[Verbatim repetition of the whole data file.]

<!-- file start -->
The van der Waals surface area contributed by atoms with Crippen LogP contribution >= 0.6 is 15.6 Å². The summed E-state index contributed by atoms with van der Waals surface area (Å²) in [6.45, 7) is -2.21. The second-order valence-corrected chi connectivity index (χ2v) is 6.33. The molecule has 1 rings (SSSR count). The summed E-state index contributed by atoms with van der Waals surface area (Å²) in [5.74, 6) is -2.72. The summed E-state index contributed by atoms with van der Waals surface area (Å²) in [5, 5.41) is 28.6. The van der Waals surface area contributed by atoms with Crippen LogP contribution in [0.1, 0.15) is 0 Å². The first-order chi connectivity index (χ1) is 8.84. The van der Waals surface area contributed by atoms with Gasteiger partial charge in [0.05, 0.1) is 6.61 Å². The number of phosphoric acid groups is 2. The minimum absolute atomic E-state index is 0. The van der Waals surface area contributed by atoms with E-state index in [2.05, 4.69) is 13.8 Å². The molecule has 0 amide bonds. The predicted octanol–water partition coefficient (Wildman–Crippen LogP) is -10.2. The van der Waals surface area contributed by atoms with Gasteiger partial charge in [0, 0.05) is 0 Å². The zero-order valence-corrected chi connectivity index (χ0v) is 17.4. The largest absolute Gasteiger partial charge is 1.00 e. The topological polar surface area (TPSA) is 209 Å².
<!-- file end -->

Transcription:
The van der Waals surface area contributed by atoms with Crippen LogP contribution >= 0.6 is 15.6 Å². The summed E-state index contributed by atoms with van der Waals surface area (Å²) in [6.45, 7) is -2.21. The second-order valence-corrected chi connectivity index (χ2v) is 6.33. The molecule has 1 rings (SSSR count). The summed E-state index contributed by atoms with van der Waals surface area (Å²) in [5.74, 6) is -2.72. The summed E-state index contributed by atoms with van der Waals surface area (Å²) in [5, 5.41) is 28.6. The van der Waals surface area contributed by atoms with Crippen LogP contribution in [0.1, 0.15) is 0 Å². The first-order chi connectivity index (χ1) is 8.84. The van der Waals surface area contributed by atoms with Gasteiger partial charge in [0.05, 0.1) is 6.61 Å². The number of phosphoric acid groups is 2. The minimum absolute atomic E-state index is 0. The van der Waals surface area contributed by atoms with E-state index in [2.05, 4.69) is 13.8 Å². The molecule has 0 amide bonds. The predicted octanol–water partition coefficient (Wildman–Crippen LogP) is -10.2. The van der Waals surface area contributed by atoms with Gasteiger partial charge in [0, 0.05) is 0 Å². The zero-order valence-corrected chi connectivity index (χ0v) is 17.4. The largest absolute Gasteiger partial charge is 1.00 e. The topological polar surface area (TPSA) is 209 Å².